Last Word: Tracking the tracker


Electronic wildlife tracking must be about 50 years old; an application that was conservation
research orientated has now become compulsory in high value species protection, safety and
security, writes Otch Otto…

Tracking pack hounds that are chasing down poachers with a rapid reporting lightweight tracker is exciting, amazing and satisfying. And while monitoring rhino Just In Time (JIT), and tracking the migration of a stork across Africa and Europe, you can hardly believe that tracking took so long to be this simple and cheap.

Witnessing the massive strides made in 2019 deployed in the field a few months ago was revealing, and loaded with hope. Everything works, plus the equipment is small, light, long-life, long-range, simple, reliable, and so very graphic, informative, accurate and colourful.

When serious high-value asset tracking was instituted in 2015 to capacitate close protection and accurate rapid intervention, the counter-poaching rangers simply walked over to the research office to poach their technologies and experience.

Almost everything was clumsy, painful, short-lived, dirty, cumbersome, demanding of human, vehicle and aircraft inter-phase, complicated, over-marketed and underperforming. And expensive in comparison, if we look at our current rhino tracking balance sheet, which states that after installation and tagging costs we are now tracking a rhino at JIT at R300 per year with a 66g ear tag that generates its own power and will work for three years (or more) without service or intervention.

To go from the massive elephant collars to a 66g ear tag was not easy, nor simple. It took two years to get there, particularly when it came to guaranteeing performance. The first units have been fitted to rhino and hourly GPS positions are then transmitted to a secure monitoring portal.  The tracking devices are universal and may be fitted to any wild animal, field rangers, visitors/contractors or any fixed assets.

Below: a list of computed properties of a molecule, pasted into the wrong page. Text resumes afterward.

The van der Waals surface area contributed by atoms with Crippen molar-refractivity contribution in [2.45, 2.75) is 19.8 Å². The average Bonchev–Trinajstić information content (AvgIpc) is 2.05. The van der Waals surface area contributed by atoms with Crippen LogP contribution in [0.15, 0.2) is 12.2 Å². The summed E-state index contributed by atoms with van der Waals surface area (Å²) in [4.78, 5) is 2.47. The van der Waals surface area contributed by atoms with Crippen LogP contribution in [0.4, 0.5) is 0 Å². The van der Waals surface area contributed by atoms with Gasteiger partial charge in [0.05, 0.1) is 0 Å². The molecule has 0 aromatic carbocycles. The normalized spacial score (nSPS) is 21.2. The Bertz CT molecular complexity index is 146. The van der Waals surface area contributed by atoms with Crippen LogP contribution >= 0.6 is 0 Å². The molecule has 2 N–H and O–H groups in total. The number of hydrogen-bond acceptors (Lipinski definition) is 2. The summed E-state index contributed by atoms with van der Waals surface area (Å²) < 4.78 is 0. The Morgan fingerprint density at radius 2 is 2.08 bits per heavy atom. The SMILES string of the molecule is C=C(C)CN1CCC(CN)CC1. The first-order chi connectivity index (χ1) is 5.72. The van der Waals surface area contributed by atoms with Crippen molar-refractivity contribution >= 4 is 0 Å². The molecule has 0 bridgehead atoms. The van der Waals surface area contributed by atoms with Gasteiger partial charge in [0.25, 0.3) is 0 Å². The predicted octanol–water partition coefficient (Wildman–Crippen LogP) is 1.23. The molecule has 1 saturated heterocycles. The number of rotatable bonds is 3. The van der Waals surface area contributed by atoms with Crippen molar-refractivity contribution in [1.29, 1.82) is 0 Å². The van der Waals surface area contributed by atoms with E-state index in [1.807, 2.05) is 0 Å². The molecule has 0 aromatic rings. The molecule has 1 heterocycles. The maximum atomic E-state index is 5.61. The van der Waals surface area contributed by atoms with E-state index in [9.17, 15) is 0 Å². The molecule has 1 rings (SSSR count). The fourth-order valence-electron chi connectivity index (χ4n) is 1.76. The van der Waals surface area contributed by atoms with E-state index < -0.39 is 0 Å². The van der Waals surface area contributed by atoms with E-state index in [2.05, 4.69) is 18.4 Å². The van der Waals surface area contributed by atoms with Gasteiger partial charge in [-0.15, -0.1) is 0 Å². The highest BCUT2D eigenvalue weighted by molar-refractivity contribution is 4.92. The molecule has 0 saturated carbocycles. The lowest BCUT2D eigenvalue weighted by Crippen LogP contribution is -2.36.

The harsh conditions in which conservation asset trackers have to work has made the unit that started as a rhino ear tag a suitable technology for universal tracking applications, including vehicles, luggage, children, staff, firearms and electronic equipment. You can track things yourself, on your device or use a do-it-for-you service that will send you a visual of what your lion, leopard, rhino, dog or wheelbarrow have been up to in the last 24 hours or week.

The gOtcha-UTRO-S-A tracker is standard SigFox enabled and is available with alternative communication platforms such as LoRa, Satellite, MQTT and Bluetooth Low Energy.

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Written by Otch Otto

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